Journal of Bone and Mineral Metabolism

, Volume 23, Issue 3, pp 231–237

The role of fibroblast growth factor 23 for hypophosphatemia and abnormal regulation of vitamin D metabolism in patients with McCune–Albright syndrome

  • Takehisa Yamamoto
  • Yasuo Imanishi
  • Eiichi Kinoshita
  • Yoshiko Nakagomi
  • Nobuhiko Shimizu
  • Akimitsu Miyauchi
  • Kenichi Satomura
  • Hiroyuki Koshiyama
  • Masaaki Inaba
  • Yoshiki Nishizawa
  • Harald Jüppner
  • Keiichi Ozono
ORIGINAL ARTICLE

Abstract

McCune–Albright syndrome (MAS) is sometimes complicated by hypophosphatemia and abnormally low levels of 1,25(OH)2D in the presence of hypophosphatemia. Recently, fibroblast growth factor 23 (FGF-23) was reported as a phosphaturic and a causal factor of abnormal vitamin D metabolism. This abnormal phosphate and vitamin D metabolism is well known to be found in oncogenic and X-linked hypophosphatemia. We furthermore reported increased circulating plasma FGF-23 levels in patients with oncogenic and X-linked hypophosphatemia. To determine whether FGF-23 may be involved in the pathogenesis of MAS, we measured plasma FGF-23 levels in six MAS patients. As a control for hypophosphatemia, we also investigated the plasma FGF-23 levels in two patients with hereditary hypophosphatemic rickets with hypercalciuria (HHRH). We also investigated the correlation of plasma FGF-23 levels with serum phosphate and 1,25(OH)2D levels after short-term pamidronate therapy in three MAS patients. Plasma FGF-23 levels were significantly increased in patients with MAS compared to normal controls, whereas they were not increased in HHRH patients. Serum phosphate levels of the MAS patients were significantly lower than those observed in normal controls. Plasma FGF-23 levels showed significant negative correlation with serum phosphate concentrations. In three MAS patients, pamidronate therapy decreased plasma FGF-23 levels, which showed significant negative correlation with serum 1,25(OH)2D concentrations. These data suggested that FGF-23 is a possible causal factor for hypophosphatemia and abnormal vitamin D metabolism in MAS.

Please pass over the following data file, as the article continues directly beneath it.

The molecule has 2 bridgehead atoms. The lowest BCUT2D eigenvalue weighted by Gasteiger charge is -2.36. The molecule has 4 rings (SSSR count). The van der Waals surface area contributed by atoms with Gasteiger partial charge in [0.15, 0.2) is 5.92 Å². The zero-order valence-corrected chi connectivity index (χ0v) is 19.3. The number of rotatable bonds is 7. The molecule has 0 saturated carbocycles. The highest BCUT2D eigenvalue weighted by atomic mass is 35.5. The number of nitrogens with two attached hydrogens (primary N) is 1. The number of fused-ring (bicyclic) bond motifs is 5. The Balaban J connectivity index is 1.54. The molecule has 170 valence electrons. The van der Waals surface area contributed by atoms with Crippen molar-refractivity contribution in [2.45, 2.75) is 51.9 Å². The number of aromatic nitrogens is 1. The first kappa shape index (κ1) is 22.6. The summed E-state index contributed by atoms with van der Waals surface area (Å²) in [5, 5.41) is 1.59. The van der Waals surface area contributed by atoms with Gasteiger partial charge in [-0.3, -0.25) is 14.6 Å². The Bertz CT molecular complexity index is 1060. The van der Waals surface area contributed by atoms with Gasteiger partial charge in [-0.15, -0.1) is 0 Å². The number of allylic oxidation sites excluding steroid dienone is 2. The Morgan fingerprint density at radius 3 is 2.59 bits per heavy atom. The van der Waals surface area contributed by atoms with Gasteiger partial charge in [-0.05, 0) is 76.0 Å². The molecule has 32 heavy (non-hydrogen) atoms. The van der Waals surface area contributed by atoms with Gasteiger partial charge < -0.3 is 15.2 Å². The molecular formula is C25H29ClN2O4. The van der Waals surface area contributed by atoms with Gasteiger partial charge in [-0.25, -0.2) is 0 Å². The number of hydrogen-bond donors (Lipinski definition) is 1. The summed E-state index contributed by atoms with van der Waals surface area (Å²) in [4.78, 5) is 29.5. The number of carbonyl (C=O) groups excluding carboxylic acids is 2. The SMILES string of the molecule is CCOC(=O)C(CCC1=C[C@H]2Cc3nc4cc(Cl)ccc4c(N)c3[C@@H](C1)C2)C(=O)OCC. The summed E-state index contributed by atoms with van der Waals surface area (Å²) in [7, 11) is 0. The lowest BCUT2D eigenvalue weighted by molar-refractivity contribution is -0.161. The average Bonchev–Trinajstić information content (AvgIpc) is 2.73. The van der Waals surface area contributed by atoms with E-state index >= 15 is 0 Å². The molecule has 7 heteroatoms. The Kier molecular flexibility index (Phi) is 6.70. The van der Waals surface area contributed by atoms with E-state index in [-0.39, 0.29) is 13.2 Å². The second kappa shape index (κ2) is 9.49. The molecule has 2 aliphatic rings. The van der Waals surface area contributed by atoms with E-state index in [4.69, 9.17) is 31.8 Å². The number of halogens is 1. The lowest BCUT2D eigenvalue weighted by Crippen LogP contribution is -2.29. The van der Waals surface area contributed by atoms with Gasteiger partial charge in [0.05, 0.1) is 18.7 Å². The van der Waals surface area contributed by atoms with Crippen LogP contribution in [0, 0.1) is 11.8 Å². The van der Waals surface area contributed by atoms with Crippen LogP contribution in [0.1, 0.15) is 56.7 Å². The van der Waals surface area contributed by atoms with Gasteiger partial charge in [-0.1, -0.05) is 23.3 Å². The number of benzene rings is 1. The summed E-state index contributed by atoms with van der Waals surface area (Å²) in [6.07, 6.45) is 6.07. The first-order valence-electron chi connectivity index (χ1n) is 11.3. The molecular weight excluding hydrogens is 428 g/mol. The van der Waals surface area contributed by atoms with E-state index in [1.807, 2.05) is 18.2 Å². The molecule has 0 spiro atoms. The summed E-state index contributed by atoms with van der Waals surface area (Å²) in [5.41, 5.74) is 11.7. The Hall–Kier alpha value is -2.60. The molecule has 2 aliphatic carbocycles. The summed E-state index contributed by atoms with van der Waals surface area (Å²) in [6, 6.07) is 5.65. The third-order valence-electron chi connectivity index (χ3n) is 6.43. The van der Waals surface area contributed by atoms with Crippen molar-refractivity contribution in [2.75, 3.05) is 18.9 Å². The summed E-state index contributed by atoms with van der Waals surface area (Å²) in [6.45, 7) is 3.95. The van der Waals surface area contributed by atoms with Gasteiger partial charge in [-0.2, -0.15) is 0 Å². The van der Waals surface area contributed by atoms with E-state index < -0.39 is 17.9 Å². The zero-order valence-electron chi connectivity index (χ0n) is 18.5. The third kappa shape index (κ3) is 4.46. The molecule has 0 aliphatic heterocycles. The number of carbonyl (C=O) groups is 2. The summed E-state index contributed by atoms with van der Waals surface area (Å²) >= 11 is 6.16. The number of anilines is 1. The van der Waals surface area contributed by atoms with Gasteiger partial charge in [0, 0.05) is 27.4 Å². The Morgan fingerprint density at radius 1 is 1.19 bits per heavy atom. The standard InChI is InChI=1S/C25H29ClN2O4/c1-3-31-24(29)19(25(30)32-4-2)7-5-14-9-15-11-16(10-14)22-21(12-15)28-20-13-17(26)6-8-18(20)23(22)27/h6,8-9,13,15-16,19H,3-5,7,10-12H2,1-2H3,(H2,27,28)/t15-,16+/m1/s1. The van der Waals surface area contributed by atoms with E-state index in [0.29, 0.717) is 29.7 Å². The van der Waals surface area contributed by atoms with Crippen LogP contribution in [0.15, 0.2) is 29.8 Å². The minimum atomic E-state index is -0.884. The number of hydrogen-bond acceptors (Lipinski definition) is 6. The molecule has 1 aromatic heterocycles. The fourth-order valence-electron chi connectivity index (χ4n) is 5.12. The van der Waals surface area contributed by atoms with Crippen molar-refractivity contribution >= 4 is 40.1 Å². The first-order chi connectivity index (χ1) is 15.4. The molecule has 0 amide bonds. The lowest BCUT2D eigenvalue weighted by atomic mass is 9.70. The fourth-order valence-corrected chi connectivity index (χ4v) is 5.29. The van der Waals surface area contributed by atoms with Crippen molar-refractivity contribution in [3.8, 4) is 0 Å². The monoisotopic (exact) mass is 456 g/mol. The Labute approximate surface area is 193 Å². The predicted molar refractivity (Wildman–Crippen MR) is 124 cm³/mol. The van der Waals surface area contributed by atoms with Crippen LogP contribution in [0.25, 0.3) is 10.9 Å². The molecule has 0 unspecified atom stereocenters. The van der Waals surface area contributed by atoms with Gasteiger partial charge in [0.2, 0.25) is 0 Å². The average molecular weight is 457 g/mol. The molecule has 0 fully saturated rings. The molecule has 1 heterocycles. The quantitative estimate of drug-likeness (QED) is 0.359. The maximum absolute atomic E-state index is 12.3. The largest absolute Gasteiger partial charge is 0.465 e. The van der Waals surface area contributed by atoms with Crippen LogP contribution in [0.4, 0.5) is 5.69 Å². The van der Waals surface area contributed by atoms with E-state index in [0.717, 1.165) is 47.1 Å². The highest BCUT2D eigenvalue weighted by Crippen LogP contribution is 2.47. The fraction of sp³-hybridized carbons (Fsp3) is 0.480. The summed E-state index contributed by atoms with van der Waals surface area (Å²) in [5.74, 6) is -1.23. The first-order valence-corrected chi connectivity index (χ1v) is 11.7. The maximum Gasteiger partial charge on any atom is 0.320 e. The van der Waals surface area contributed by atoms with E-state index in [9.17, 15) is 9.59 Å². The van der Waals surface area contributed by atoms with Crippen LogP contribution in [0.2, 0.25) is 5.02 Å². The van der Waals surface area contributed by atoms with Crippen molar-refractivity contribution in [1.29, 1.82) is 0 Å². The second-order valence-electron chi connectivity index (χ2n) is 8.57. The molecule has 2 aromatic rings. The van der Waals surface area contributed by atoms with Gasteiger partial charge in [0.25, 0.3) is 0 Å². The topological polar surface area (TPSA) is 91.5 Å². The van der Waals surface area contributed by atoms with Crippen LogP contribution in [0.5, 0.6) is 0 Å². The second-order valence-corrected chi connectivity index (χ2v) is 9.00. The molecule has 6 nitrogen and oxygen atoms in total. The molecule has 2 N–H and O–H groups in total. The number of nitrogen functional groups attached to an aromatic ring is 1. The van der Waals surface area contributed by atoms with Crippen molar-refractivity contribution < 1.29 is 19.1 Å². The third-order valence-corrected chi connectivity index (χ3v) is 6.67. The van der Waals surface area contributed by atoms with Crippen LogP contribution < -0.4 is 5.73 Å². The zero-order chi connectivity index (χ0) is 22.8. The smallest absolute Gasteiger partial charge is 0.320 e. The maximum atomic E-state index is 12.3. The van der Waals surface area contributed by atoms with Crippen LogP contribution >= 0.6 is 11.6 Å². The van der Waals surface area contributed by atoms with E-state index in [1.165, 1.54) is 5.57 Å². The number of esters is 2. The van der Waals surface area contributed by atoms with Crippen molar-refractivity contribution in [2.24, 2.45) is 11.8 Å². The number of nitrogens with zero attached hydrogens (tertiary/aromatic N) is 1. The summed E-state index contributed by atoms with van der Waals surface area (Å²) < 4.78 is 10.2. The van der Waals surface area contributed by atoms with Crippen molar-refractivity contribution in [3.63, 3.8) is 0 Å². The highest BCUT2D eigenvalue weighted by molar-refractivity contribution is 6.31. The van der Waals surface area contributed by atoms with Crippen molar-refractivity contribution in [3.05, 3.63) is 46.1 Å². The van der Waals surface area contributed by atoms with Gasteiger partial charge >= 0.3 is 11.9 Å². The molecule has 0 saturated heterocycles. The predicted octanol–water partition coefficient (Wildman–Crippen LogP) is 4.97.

Key words

Hypophosphatemia 1,25(OH)2Phosphatonin Pamidronate Hypophosphatemic rickets with hypercalciuria 

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Copyright information

© Springer-Verlag Tokyo 2005

Authors and Affiliations

  • Takehisa Yamamoto
    • 1
  • Yasuo Imanishi
    • 2
  • Eiichi Kinoshita
    • 3
  • Yoshiko Nakagomi
    • 4
  • Nobuhiko Shimizu
    • 5
  • Akimitsu Miyauchi
    • 6
  • Kenichi Satomura
    • 5
  • Hiroyuki Koshiyama
    • 7
  • Masaaki Inaba
    • 2
  • Yoshiki Nishizawa
    • 2
  • Harald Jüppner
    • 8
  • Keiichi Ozono
    • 9
  1. 1.Department of PediatricsMinoh City HospitalMinohJapan
  2. 2.Department of Metabolism, Endocrinology & Molecular MedicineOsaka City University Graduate School of MedicineOsakaJapan
  3. 3.Department of PediatricsNagasaki University School of MedicineNagasakiJapan
  4. 4.Department of PediatricsYamanashi University School of MedicineYamamashiJapan
  5. 5.Division of Pediatric Nephrology and MetabolismOsaka Medical Center and Research Institute for Maternal and Child HealthIzumiJapan
  6. 6.Department of Internal MedicineNational Hyogo Chuo HospitalHyogoJapan
  7. 7.Department of Internal MedicineMedical Institute Kitano HospitalOsakaJapan
  8. 8.Endocrine Unit, Department of Medicine, Mass General Hospital for ChildrenMassachusetts General Hospital and Harvard Medical SchoolBostonUSA
  9. 9.Department of PediatricsOsaka University Graduate School of MedicineOsakaJapan

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